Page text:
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Storage and distribution
Both processed and empty cans should be stored in controlled conditions.
Condensation that can lead to corrosion (see Section 5.10) is a major issue if
inappropriate combinations of container temperature, air temperature and air
humidity are allowed to occur. The risk of condensation at a given set of storage
conditions can be predicted using psychrometric charts. Historically, the use of
tempering rooms to avoid sudden changes of temperature has been recommended. Where the risk is severe and climate control difficult, e.g. shipping
across the equator, the use of desiccants within secondary packaging might be
considered. Warehouse storage should ensure that there are no draughts, windows
are closed and air movement is minimised e.g. door flaps. Stretch-wrapping of
pallets and shrink-wrapping of trays help to reduce the risk of condensation as
well as the accumulation of salt-laden dust which is hygroscopic and can effect
rusting. Efficient stock control will serve to minimise the risk of corrosion.
Coastal canneries are particularly at risk from corrosion due to airborne salt from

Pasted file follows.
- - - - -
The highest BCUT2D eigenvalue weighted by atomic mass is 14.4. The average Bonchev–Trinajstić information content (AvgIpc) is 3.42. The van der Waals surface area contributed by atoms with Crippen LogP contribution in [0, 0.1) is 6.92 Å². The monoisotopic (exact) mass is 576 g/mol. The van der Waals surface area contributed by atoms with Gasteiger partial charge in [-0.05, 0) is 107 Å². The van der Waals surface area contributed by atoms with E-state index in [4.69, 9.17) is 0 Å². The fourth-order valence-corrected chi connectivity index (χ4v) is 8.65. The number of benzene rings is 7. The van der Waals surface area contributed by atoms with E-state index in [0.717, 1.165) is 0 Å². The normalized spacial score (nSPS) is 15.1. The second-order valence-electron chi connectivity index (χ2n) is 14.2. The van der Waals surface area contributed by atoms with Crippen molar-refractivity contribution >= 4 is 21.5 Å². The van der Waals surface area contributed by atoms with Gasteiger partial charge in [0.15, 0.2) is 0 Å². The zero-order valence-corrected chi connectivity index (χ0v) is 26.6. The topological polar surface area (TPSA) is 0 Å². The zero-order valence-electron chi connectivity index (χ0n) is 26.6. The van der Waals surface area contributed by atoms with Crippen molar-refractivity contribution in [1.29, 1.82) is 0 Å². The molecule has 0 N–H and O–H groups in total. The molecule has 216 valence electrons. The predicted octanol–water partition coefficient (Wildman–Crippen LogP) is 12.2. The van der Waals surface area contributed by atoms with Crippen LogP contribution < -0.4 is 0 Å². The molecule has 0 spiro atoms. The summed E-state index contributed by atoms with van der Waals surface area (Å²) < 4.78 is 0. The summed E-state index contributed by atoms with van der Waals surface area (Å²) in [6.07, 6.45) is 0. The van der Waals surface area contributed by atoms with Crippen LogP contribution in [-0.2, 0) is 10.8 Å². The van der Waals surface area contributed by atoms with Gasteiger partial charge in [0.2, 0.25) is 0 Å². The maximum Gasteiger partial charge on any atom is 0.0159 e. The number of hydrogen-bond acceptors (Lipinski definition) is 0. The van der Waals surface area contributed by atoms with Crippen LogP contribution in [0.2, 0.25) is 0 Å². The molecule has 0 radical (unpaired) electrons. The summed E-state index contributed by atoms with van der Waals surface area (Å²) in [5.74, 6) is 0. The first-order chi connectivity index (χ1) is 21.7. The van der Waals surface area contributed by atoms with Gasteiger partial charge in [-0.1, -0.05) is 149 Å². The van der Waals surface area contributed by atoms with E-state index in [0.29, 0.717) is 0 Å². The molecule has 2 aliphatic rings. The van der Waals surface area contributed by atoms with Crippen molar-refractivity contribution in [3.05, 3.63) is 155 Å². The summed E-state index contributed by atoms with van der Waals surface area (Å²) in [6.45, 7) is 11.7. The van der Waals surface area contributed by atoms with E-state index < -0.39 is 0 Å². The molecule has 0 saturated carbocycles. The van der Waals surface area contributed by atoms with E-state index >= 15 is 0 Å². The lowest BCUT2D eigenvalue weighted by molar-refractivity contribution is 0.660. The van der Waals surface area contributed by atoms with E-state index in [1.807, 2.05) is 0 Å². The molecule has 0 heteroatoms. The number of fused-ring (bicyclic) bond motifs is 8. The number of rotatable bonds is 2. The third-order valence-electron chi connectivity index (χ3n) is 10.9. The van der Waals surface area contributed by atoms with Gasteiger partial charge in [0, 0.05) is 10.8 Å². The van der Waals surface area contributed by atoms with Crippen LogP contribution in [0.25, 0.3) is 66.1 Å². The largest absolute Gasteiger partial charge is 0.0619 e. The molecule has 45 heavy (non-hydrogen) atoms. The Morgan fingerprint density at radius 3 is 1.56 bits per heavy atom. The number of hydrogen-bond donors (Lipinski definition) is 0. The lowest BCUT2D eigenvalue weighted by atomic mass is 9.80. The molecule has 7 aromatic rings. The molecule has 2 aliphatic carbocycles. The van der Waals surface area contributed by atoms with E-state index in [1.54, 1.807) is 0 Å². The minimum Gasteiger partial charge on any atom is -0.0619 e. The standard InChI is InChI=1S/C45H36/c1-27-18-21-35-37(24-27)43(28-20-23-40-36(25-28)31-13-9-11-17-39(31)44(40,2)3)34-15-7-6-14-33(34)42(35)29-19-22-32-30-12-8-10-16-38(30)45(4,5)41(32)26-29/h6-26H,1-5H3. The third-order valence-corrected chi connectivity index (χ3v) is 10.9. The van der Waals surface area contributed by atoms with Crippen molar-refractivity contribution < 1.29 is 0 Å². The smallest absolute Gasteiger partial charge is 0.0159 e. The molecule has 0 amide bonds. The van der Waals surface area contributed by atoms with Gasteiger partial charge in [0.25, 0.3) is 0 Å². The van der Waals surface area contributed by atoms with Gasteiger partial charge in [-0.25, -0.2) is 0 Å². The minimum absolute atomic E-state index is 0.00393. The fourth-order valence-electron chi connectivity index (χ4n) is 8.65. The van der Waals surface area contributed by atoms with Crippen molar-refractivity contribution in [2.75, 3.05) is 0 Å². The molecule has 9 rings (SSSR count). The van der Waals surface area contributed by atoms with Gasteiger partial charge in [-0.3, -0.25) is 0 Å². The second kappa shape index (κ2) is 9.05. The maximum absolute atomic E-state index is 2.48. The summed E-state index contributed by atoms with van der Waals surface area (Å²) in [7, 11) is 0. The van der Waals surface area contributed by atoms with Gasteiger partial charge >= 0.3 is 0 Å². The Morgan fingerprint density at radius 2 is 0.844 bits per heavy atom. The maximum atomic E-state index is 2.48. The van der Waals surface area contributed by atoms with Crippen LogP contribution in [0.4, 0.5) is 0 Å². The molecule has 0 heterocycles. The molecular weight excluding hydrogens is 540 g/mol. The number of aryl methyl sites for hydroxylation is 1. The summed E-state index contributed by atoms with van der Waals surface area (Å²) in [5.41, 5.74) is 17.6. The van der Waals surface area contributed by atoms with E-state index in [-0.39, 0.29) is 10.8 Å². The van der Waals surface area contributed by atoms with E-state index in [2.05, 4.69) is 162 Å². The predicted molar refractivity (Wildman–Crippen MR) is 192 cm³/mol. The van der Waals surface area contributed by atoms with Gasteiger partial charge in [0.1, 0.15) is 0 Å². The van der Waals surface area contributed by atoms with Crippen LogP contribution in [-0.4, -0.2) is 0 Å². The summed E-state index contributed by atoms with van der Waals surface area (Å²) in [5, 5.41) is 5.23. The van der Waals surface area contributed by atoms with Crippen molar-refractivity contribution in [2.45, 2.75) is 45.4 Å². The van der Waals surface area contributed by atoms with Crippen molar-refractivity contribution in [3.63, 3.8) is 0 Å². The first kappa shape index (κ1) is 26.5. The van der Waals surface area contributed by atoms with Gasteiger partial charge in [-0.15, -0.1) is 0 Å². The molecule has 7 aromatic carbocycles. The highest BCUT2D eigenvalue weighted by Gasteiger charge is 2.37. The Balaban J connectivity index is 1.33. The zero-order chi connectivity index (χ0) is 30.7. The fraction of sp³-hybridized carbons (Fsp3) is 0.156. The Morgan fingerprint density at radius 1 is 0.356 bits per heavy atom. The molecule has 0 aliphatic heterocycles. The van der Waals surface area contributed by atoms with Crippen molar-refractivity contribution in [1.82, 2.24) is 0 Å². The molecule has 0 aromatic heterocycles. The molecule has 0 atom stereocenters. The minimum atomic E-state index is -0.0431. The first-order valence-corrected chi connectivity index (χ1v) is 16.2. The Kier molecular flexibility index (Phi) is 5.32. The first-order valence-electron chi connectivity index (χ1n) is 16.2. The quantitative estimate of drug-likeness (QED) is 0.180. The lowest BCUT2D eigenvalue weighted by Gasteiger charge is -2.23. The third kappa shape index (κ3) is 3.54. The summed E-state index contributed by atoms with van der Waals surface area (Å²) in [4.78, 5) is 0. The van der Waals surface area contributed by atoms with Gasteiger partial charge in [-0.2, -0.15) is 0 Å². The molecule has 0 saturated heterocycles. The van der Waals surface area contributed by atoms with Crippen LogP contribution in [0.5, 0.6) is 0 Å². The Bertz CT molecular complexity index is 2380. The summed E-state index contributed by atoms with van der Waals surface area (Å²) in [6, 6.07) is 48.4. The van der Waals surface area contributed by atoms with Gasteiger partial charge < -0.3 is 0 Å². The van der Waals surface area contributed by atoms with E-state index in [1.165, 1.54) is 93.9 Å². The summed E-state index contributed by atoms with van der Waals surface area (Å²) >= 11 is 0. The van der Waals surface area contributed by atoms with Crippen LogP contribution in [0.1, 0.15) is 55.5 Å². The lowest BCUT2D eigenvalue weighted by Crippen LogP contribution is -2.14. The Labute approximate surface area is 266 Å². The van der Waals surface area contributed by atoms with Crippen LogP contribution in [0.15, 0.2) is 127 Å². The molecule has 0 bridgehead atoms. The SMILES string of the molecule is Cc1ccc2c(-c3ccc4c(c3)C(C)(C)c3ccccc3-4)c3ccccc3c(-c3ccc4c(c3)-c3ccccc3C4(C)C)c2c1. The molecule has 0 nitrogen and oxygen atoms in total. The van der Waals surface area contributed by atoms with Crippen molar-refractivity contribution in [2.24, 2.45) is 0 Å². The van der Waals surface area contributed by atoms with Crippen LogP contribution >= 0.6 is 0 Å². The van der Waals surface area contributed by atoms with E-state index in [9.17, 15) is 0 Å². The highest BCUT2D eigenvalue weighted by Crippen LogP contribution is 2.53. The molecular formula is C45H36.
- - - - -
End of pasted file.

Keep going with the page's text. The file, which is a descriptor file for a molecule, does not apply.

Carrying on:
sea spray. Extra precautions may be necessary, e.g. externally lacquered can
components. Can ends are frequently externally lacquered to provide extra protection against external corrosion, particularly at the top edge of the double seam.
Paperboard divider sheets or pallet layer pads are often re-used and salt
residues can accumulate leading to rusting and possible perforation of double
seams. Paper should be within the recommended pH and salt (chloride and
sulphate) content range. Freezing of filled cans should also be avoided to
prevent deformation of cans due to ice expansion.
Absence of water is important to minimise external corrosion and also to
prevent ingress of bacteria through the can seams. For example, shipping
containers and any building used for storage should be water-tight.
Pallet systems used for transporting cans should restrain the load in a manner
that minimises the risk of damage during distribution. This may involve using
a frame on top of the pallet, straps and/or shrink-wrapping/stretch-wrapping.
The pallets themselves should have the correct performance specification and
be in good mechanical condition. Protruding nails can present a food-safety
risk by can puncture; it is also bad practice to use staple guns in close proximity
to finished cans for the same reason. The moisture content and chemistry of
pallet wood and other secondary packaging materials should be suitable to
prevent corrosion issues.
Can specifications should include the axial loads that they can sustain,
which enables makers to advise on maximum stacking heights for storage of
finished goods, to prevent compression failure of lower can layers in the pallet
stack. Warehouse practices should ensure even distributions of weight on
supporting pallets. Containers should be held off the floor, and away from
walls, to prevent moisture build up. Division of stocks into smaller units will
aid in ventilation.